Running more mileage isn’t the only way to improve your race times. A cross-training regimen can strengthen the muscle groups you use for your run while minimizing your risk of injury. Many runners embrace cross-training when they get hurt and want to maintain their fitness, but it can become a valuable part of any workout schedule – injured or healthy. This article discusses how cross-training works and some of the ways you can get started.
What is Cross Training?
Cross-training is defined as any workout that takes you away from a running regimen. Your body needs time to recover between runs, cross-training improves your overall fitness while allowing your legs time to recover.
How Effective is Cross Training for Runners?
Cross-training diversifies your training and gives your body time to rest between runs. Cross-training as part of a comprehensive training program will help avoid overtraining injuries Cross training with certain exercises may also strengthen stabilizing or auxiliary muscle groups which are not directly strengthened through running but may help prevent injury. For example, cross training workouts might target your arms, as arms are involved in both balance and momentum while running, or core exercises that help maintain an upright posture over running long distances.
Does Cross-Training Prevent Injuries?
Runners get faster by challenging themselves, but overtraining or overexertion can lead to injuries. Cross-training is a middle ground that lets you continue training while giving yourself a break from high-impact activities like running. Swapping runs with cross-training sessions won’t hurt performance as certain exercises are designed to strengthen other muscle groups you use during your runs. If you are nervous about a lingering pain, it can help to take a few days off from running and focus on cross-training instead.
9 Best Cross-Training Workouts for Runners
Cross-training can improve your fitness and prevent injuries, but which cross-training workouts should you try? This article provides a few ideas to help you get started.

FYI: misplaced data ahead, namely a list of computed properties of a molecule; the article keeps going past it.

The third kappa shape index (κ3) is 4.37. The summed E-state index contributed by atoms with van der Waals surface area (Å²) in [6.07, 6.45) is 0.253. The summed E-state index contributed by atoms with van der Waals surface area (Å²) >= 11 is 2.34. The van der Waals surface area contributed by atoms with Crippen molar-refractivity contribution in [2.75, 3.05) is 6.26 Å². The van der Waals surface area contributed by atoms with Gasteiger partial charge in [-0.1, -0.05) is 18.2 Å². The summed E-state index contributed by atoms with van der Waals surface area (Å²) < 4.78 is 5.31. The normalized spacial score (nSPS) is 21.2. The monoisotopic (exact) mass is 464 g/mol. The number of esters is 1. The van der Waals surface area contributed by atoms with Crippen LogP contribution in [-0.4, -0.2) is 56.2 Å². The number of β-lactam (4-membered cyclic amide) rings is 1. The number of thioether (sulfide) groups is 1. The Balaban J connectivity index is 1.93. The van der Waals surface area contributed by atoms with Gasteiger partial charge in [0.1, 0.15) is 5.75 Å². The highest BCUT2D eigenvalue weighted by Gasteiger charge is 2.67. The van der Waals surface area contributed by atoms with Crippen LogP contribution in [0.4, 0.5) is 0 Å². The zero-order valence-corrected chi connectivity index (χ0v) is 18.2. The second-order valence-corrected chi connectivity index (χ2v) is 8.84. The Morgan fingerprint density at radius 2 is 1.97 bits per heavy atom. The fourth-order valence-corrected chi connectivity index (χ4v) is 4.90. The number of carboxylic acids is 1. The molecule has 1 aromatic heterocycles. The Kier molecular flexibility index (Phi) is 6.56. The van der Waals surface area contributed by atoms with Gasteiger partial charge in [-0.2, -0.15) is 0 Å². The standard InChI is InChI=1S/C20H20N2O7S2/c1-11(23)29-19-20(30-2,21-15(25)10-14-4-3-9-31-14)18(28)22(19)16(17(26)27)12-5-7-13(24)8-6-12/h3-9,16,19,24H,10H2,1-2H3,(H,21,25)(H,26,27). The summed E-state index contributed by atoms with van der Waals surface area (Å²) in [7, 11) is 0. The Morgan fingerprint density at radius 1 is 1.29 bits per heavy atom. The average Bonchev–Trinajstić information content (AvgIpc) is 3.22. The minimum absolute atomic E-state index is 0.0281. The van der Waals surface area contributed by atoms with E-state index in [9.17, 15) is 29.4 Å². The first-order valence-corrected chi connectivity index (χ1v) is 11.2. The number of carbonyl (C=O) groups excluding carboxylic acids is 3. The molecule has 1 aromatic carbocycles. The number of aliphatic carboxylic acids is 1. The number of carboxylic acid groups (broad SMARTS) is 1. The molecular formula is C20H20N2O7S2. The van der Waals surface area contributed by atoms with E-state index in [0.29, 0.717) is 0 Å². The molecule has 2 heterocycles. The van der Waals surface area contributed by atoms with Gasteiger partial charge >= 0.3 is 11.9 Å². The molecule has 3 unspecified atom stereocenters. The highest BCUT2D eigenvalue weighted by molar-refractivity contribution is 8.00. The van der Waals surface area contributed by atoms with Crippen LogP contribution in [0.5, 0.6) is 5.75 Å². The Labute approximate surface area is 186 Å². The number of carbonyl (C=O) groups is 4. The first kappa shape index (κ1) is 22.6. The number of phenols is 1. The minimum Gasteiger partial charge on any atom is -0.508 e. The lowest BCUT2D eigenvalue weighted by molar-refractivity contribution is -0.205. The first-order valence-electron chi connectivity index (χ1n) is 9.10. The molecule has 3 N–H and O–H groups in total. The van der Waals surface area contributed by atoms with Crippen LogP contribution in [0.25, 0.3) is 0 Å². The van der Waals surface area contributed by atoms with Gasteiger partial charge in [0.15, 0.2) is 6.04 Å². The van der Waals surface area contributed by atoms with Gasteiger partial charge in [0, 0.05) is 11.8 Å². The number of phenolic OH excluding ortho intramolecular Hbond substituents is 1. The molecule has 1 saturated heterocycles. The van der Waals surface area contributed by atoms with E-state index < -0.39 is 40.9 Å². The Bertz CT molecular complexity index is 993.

Strength training adds weight or resistance to regular movements. Lifting weights, swinging kettlebells and pulling at TRX bands can strengthen and develop elasticity within your joints and muscles. When considering a strength training routine, incorporate upper-body strength training to support your stability and arm momentum on a run. A more efficient running form isn’t just about adding more mileage, strength training can help strengthen muscles so there is more efficiency and power in your running form.
Circuit classes provide variety within your cross-training schedule. These classes consist of multiple exercise groups split into reps with quick transitions. Circuit classes often incorporate pushups, burpees, squats and similar exercises combined into a workout with high repetitions under time restrictions. You can mix and match the exercises and reps in your circuit class based on the desired intensity or look for an instructor-led workout online. You can strengthen key muscle groups without putting more pressure on your tendons and ligaments through a run.
Yoga is a slower-paced cross-training routine that improves your breathing and lung capacity. These exercises also strengthen your mental focus and stamina, which may help undergo stress during a race. Some yoga exercises address overall fitness, while others stretch out muscles. Yoga stretches increase strength, elasticity, and mobility in a runner’s joints, which can reduce the likelihood of injury.
Pilates is cross-training that combines core exercises with deep breathing. This exercise routine focuses on slow, controlled form and over many repetitions. Leg lifts and toe taps are some of the common pilates exercises that target the core and abdominal muscle groups.